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DEPARTMENTS: From the Editor

Unlearning Revisited

Fitzpatrick, Joyce J.

Nursing Education Perspectives: March/April 2016 - Volume 37 - Issue 2 - p 60
doi: 10.1097/01.NEP.0000480672.35454.7f
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It has been close to a year and a half since I listened to the learning guru Jack Uldrich talk about higher unlearning. I was never more influenced by a speaker than I was by Uldrich. Prior to reading his book, I had aspired to being a chief learning officer, but he so revolutionized my thinking that I now aspire to be a chief unlearning officer. Why? Because Uldrich does far more than admonish us to think outside the box. He asks us to think differently (Uldrich, 2011).

I have tried to put several of Uldrich’s lessons to work in teaching my classes, sometimes with great success and sometimes with great failure. I think that many of his lessons deserve attention as we in nursing education try to refine our nursing education pedagogy and strive to make sense of our past and our future in a changing health care environment.

So, what has worked? One of his clear lessons is that “it is OK to be in love with what you do, but not how you do it.” I have thought about this often, particularly as I teach the same course for the 20th or 30th time. I need to shake up the content, to maintain my passion as I try to excite my students.

One change I have made is to let students set the parameters of class meeting times and design projects that fit their learning needs, not projects that I am interested in for evaluation purposes. Of course, all of this meets course time requirements and is done within approved course objectives. But flexibility is introduced according to the background and skills of the students. And, importantly, students design assignments that are far more rigorous than what I might have imagined.

I admit that I’m not sure how I would shake up the learning in a basic education course; all of my current teaching is at the graduate level. But I am certain that some of you will take Uldrich’s message to heart and implement some of his new ideas for unlearning.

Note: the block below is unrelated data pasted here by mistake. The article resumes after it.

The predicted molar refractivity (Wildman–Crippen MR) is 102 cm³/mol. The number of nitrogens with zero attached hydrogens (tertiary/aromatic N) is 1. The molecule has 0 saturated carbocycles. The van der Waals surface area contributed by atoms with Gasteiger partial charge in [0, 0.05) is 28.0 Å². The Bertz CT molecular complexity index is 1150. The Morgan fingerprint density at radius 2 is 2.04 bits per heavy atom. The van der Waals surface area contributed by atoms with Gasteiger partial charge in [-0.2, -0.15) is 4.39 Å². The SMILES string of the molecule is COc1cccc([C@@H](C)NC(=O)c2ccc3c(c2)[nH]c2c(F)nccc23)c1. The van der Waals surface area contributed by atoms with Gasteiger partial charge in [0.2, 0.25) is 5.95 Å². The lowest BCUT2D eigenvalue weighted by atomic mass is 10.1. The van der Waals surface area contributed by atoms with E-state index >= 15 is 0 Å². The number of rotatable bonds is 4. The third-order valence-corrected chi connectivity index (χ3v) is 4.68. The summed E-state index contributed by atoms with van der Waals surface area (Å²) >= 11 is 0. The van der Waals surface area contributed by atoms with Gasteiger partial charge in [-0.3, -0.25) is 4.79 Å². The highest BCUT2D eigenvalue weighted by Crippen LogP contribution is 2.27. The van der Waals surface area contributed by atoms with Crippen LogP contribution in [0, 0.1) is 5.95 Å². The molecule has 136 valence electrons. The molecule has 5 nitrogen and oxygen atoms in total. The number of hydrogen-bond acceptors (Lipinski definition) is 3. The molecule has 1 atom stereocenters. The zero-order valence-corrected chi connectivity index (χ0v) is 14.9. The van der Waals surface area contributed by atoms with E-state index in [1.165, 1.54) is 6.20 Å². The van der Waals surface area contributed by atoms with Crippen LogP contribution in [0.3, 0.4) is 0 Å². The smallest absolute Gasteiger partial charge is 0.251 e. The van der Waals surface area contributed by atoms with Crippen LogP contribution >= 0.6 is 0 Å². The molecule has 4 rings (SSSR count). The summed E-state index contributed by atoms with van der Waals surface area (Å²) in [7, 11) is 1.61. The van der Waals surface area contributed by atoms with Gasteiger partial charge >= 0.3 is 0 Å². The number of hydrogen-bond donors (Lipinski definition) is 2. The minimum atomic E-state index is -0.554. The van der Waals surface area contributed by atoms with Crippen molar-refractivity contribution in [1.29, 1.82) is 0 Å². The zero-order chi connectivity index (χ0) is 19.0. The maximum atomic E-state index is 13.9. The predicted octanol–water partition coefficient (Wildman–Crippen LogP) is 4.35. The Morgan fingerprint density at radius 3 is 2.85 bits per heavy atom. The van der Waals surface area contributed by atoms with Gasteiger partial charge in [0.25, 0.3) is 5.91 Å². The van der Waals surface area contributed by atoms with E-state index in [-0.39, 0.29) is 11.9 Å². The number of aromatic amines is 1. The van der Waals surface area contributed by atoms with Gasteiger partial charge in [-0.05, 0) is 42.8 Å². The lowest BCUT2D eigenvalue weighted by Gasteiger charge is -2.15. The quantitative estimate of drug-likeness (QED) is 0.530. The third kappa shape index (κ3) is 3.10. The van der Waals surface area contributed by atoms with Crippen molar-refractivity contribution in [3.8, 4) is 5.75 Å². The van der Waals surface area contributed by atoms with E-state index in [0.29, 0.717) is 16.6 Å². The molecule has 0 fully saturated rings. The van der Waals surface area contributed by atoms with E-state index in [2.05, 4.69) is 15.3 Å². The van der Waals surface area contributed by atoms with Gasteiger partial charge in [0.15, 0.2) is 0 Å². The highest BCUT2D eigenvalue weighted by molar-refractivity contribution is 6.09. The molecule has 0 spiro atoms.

The best part of Ulrich’s 39 lessons for unlearning is that he uses real-world examples and gives readers homework to test their unlearning knowledge and skills. Although I have practiced these lessons many times, I am still often challenged to see the big, wide future of unlearning.

One of the best exercises I found is to select two potential reverse mentors — individuals who are younger than I am or more inexperienced — and spend time with each of them each quarter, just listening. I have tried implementing this with students who are, of course, younger and more inexperienced in the field of nursing education. But students are often far more experienced in some other areas and far more knowledgeable. I have gathered some technology tips that are personally and professionally useful, but, most of all, I have learned of the challenges of life as a young adult and as a newly minted faculty member.

One clear lesson is that “it is OK to be in love with what you do, but not how you do it.” I have thought about this often, particularly as I teach the same course for the 20th or 30th time. I need to shake up the content, to maintain my passion as I try to excite my students.

Unlearning is not a new concept. In fact, Uldrich provides several quotations about unlearning that he attributes to great leaders who were alive years ago, for example, Henry David Thoreau and G. K. Chesterton. It is always good to remind ourselves that great minds do think alike.

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Reference

Uldrich J. ( 2011). Higher unlearning: 39 Post-requisite lessons for achieving a successful future. Edina, MN: Beaver’s Pond Press.
© 2016 Lippincott Williams & Wilkins, Inc.